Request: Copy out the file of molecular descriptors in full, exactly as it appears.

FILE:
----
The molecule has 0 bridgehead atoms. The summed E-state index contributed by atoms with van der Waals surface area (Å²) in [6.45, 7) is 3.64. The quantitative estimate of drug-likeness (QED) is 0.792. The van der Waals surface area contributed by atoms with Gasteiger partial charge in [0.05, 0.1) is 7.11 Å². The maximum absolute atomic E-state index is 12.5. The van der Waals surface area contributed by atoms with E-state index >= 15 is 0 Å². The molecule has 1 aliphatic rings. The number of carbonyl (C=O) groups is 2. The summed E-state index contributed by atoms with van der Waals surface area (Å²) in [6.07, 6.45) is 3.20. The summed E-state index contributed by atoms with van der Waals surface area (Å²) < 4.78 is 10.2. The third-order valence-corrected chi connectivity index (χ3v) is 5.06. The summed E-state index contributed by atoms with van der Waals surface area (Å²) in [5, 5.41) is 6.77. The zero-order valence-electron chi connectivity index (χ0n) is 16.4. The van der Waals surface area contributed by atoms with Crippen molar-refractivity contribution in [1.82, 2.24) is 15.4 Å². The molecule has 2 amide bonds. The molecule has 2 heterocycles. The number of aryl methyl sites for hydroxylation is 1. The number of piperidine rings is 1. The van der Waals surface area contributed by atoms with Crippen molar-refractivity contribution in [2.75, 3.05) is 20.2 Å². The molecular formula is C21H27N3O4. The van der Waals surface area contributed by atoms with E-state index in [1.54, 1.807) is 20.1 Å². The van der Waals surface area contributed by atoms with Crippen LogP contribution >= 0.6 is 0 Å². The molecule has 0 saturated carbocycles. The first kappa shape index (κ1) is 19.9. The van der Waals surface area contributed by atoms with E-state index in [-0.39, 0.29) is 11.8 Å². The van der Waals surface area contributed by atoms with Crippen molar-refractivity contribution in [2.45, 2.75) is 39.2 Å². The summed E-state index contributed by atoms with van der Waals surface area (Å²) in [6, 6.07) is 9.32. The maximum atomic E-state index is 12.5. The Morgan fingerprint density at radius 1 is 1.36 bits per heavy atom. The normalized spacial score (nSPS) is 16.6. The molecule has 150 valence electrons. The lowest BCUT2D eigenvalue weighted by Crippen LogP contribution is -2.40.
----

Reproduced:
The molecule has 0 bridgehead atoms. The summed E-state index contributed by atoms with van der Waals surface area (Å²) in [6.45, 7) is 3.64. The quantitative estimate of drug-likeness (QED) is 0.792. The van der Waals surface area contributed by atoms with Gasteiger partial charge in [0.05, 0.1) is 7.11 Å². The maximum absolute atomic E-state index is 12.5. The van der Waals surface area contributed by atoms with E-state index >= 15 is 0 Å². The molecule has 1 aliphatic rings. The number of carbonyl (C=O) groups is 2. The summed E-state index contributed by atoms with van der Waals surface area (Å²) in [6.07, 6.45) is 3.20. The summed E-state index contributed by atoms with van der Waals surface area (Å²) < 4.78 is 10.2. The third-order valence-corrected chi connectivity index (χ3v) is 5.06. The summed E-state index contributed by atoms with van der Waals surface area (Å²) in [5, 5.41) is 6.77. The zero-order valence-electron chi connectivity index (χ0n) is 16.4. The van der Waals surface area contributed by atoms with Crippen molar-refractivity contribution in [1.82, 2.24) is 15.4 Å². The molecule has 2 amide bonds. The molecule has 2 heterocycles. The number of aryl methyl sites for hydroxylation is 1. The number of piperidine rings is 1. The van der Waals surface area contributed by atoms with Crippen molar-refractivity contribution in [2.75, 3.05) is 20.2 Å². The molecular formula is C21H27N3O4. The van der Waals surface area contributed by atoms with E-state index in [1.54, 1.807) is 20.1 Å². The van der Waals surface area contributed by atoms with Crippen LogP contribution >= 0.6 is 0 Å². The molecule has 0 saturated carbocycles. The first kappa shape index (κ1) is 19.9. The van der Waals surface area contributed by atoms with E-state index in [-0.39, 0.29) is 11.8 Å². The van der Waals surface area contributed by atoms with Crippen molar-refractivity contribution in [2.45, 2.75) is 39.2 Å². The summed E-state index contributed by atoms with van der Waals surface area (Å²) in [6, 6.07) is 9.32. The maximum atomic E-state index is 12.5. The Morgan fingerprint density at radius 1 is 1.36 bits per heavy atom. The normalized spacial score (nSPS) is 16.6. The molecule has 150 valence electrons. The lowest BCUT2D eigenvalue weighted by Crippen LogP contribution is -2.40.